Dominique: Mother Pukka, again, thank you so much for taking this time to help spread awareness about how important it is to care for your mental health and breaking the stigma of having a mental illness!

MP: OF course, I’ve loved being in touch. Such a great thing to highlight.


For more information about Mother Pukka and to keep abreast on how she is tackling parenthood, as well as ‘finding order through the chaos’, visit her website and follow her on Instagram and Facebook!

(photo courtesy of Anna Whitehouse)

*To inquire about how to get involved in the ‘break the stigma’ initiative: a conversation series, please contact me.

Unexpected Therapy: Toddler Perspective

I literally treat my depression like a toddler, and you know what, it works. {, 8/2/16}

It’s funny how such a seemingly simple statement, can carry so much weight.  As I softly laughed, a school girl chuckle, as I read those words, I immediately felt inclined to reread that sentence a few more times.  Who would have ever thought to relate depression to a toddler?; David Self did, the humorous and highly intellectual brain behind (a necessary support system and guide to helping make the transition to ‘adulting’, a little less daunting).  I’ve mentioned in a previous blog that I already feel like David and I share a bumble friends type connection, even though Instagram made the connection, but reading about his analogy between depression and toddlerhood, pretty much sealed that deal further.

For as long as I’ve been fighting depression, it seems crazy, but getting into the head space of severe lowness, to the point where you have lost all control and even mindfulness won’t help you, I always seem to feel like that feeling will always be there; permanence.  I’ll never feel like getting out of bed, I’ll never feel like playing with my kids like I use to, going to the movies will be torture forever, etc.; typical uncontrollable negative reaction to your frustration with having to deal with these deathly lows.  But once I come out from the miry clay, and I feel neutral emotionally, to the point where I have a little interest in doing things and more hope then ever, that feeling of permanence, turns to a temporary notion. David’s analogy made me think about when my toddler, Sydney,gets upset.  She throws the most violent tantrum, turning into what feels like a monster, sometimes making sounds that probably have only been heard in mars, and creating cries without a single existence of moisture running from her eyes; toddlers are extremely outward with their emotions, but it lasts all but 20 seconds to at most 45ish seconds, and then they go on with their life like nothing happened.  It’s as if they got sudden amnesia about what took them to an emotional outer space, and the need for time for recovery is immediately suspended by the rustling of cookies in the cookie jar, or the bribe to do something they’ve always wanted to do, but were waiting for the parent to turn their back to do it.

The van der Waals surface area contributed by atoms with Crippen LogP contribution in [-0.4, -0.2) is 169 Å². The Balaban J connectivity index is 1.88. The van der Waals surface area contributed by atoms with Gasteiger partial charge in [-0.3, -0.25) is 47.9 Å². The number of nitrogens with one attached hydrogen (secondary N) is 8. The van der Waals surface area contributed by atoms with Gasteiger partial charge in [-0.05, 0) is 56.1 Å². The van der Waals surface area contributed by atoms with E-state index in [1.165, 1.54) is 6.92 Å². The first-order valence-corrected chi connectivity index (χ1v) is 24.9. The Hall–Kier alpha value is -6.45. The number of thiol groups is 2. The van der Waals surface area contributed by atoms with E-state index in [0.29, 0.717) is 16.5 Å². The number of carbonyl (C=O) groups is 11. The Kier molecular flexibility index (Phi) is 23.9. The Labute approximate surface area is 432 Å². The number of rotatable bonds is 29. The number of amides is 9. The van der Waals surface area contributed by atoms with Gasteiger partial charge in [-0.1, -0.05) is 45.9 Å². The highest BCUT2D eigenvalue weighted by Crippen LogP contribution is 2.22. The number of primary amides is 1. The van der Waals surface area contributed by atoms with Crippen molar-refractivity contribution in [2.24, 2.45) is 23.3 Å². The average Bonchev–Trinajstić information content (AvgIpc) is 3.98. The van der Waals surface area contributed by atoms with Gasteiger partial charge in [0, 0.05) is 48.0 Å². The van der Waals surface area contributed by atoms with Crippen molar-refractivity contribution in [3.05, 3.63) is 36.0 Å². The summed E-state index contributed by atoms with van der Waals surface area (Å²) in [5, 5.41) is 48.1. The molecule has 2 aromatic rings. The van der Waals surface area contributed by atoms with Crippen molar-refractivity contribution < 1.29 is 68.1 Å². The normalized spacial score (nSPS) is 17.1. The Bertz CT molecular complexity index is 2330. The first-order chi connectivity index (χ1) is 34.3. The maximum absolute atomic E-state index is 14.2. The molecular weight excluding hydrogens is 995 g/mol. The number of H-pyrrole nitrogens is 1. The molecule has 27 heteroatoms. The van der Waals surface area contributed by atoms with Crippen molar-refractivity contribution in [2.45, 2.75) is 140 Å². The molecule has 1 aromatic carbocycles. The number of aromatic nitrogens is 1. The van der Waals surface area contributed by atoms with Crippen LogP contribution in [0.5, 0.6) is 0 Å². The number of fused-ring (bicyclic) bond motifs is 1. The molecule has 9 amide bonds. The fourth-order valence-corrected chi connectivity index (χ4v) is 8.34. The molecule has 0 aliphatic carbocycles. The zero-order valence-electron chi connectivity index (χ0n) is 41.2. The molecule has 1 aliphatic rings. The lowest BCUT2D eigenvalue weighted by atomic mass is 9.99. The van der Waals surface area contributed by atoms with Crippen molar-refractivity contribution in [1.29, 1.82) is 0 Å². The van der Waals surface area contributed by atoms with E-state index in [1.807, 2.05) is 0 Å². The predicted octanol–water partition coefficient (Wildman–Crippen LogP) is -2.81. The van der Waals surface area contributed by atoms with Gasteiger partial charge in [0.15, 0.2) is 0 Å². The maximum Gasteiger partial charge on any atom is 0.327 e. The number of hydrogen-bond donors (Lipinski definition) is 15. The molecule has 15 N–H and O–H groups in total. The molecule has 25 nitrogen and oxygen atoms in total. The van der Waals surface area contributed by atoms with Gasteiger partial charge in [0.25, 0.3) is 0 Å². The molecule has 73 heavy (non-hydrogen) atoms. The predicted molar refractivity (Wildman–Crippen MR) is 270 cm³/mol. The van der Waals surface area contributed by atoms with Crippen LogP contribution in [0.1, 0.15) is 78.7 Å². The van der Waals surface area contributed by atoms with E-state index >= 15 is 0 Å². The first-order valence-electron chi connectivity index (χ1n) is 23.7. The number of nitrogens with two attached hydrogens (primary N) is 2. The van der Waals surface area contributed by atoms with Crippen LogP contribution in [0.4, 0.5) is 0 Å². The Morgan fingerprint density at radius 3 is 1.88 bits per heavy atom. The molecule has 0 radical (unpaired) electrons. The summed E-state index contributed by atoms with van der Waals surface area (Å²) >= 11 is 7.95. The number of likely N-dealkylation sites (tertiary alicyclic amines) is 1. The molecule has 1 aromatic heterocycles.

Toddler tantrums are just like depressive episodes; or how they can be, if it works for you.  Really low lows in depression are temporary, but feel permanent when your head is below water; just like a tantrum.  Today I had to remind myself of this notion, feeling that uncontrollable feeling of lowness, suddenly, with feeling like there was no way out; I liken it to how someone with clostrophobia might feel.  If it weren’t for remembering David’s writing about treating depression like a toddler, inviting recent memories of today’s 10-20 second tantrums from my daughter, that brought me comfort thinking about how happy she was when she resumed playing as if nothing happened, I probably would still be in that low place.  The likely hood of me even writing right now would not be a possibilty if it weren’t for a simple statement I read, from such a powerful blog post.

The moral of the story is:  This too shall pass, and if you can find something to hold on to that will remind you of the good times that will come eventually (I know it’s hard), then hopefully those lows will be a little easier to get through.

So David Self, thank you for being my unexpected therapy this week.  Bravo, my bumble friend, bravo.

* Please visit for more inspirational posts.  You won’t be disappointed.